Scotland faces the same dilemma, but from a different angle. Most of its trade (at least 75 percent) is with England, but a majority voted to remain as part of the EU. If it voted for independence, as some Scots are now again dreaming of, and then somehow gained EU membership, it would have its lifelines to the south and to England ruthlessly cut off and free movement blocked. The dilemma would be impossible and impractical.
These are all sensitive border issues that way back in European history could well have escalated and turned violent. They are not going to do so today because people have learned better. The British prime minister has already made clear that the Gibraltar problem can be solved by, in Winston Churchill’s phraseology, “jaw-jaw rather than war-war.”
Today it should be perfectly possible to find a similar peaceful way forward in Ireland — despite the violence of the last century (and centuries before), while in Scotland the total intermingling of Scottish and English trade, industries, families, customs, security issues and traditions make anything other than a peaceful and even amiable solution to the issue unthinkable.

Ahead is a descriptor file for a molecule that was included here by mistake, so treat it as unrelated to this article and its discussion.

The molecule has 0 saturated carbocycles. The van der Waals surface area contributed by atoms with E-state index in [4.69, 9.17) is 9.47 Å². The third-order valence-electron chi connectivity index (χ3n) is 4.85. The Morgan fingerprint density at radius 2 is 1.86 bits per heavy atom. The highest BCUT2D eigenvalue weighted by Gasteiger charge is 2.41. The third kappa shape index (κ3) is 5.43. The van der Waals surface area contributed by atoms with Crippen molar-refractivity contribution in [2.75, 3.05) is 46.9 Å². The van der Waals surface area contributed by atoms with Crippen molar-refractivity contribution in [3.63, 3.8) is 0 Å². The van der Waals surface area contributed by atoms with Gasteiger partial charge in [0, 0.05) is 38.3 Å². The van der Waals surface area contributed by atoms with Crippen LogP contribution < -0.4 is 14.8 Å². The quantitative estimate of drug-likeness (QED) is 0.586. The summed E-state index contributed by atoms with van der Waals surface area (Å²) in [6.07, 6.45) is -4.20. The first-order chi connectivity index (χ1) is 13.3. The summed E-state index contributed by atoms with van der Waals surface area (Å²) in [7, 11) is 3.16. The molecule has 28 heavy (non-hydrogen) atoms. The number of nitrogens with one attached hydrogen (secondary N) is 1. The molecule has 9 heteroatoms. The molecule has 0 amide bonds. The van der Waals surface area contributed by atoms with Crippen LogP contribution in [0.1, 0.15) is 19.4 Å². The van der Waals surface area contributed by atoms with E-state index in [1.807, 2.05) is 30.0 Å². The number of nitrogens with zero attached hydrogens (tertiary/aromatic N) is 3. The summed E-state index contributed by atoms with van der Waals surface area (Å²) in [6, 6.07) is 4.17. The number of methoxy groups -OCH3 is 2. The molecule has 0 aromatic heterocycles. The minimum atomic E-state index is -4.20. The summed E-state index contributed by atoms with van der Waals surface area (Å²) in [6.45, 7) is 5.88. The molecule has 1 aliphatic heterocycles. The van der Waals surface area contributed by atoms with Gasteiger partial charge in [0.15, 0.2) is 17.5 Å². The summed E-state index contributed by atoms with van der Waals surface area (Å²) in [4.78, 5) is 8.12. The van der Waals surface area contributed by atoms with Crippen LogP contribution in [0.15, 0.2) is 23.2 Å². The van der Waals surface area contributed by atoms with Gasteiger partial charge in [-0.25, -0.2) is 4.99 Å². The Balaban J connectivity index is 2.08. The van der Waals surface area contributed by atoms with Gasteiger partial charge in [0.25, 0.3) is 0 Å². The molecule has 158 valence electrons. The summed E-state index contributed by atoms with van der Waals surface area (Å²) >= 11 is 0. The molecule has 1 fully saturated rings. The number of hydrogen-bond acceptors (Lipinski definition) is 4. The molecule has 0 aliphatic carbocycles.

Indeed, the habit of approaching problems with goodwill, and a search for how each side can gain, rather than lose, could well spread to the whole Brexit negotiation. Instead of threats and grumbling that the two sides are going to hurt each other, and that neither side can win — a very negative view offered by the president of the EU Council of Ministers, Donald Tusk — a better approach would be to see how each side can gain.
After all, the whole of Europe, not just the U.K., now needs to move out of its 20th century straightjacket and into the more open digital age and the new world of networks that beckons. This could be its big chance to do so.
The common aims far outweigh the common quarrels and differences — not least the overriding aim of maintaining a rules-based and liberal international order when it is being so grievously challenged in other parts of the world.
Media commentators love to depict the whole Brexit scene as a messy divorce, with plenty of scrapes and antagonisms ahead. But the British leader, Theresa May, insists it is not a divorce. She is right and they are wrong. If wisely handled it could be much more of a new beginning for all of Europe, an entry into the totally transformed landscape of world trade and security that network connectivity has brought about. The past tensions and barriers that have been erected by history can be circumvented and lowered by human ingenuity, technology and a good dose of mutual goodwill.
That could be a lesson for Asia as well as for Europe.
David Howell is a Conservative politician, journalist and economic consultant. He is chairman of the House of Lords International Relations Committee.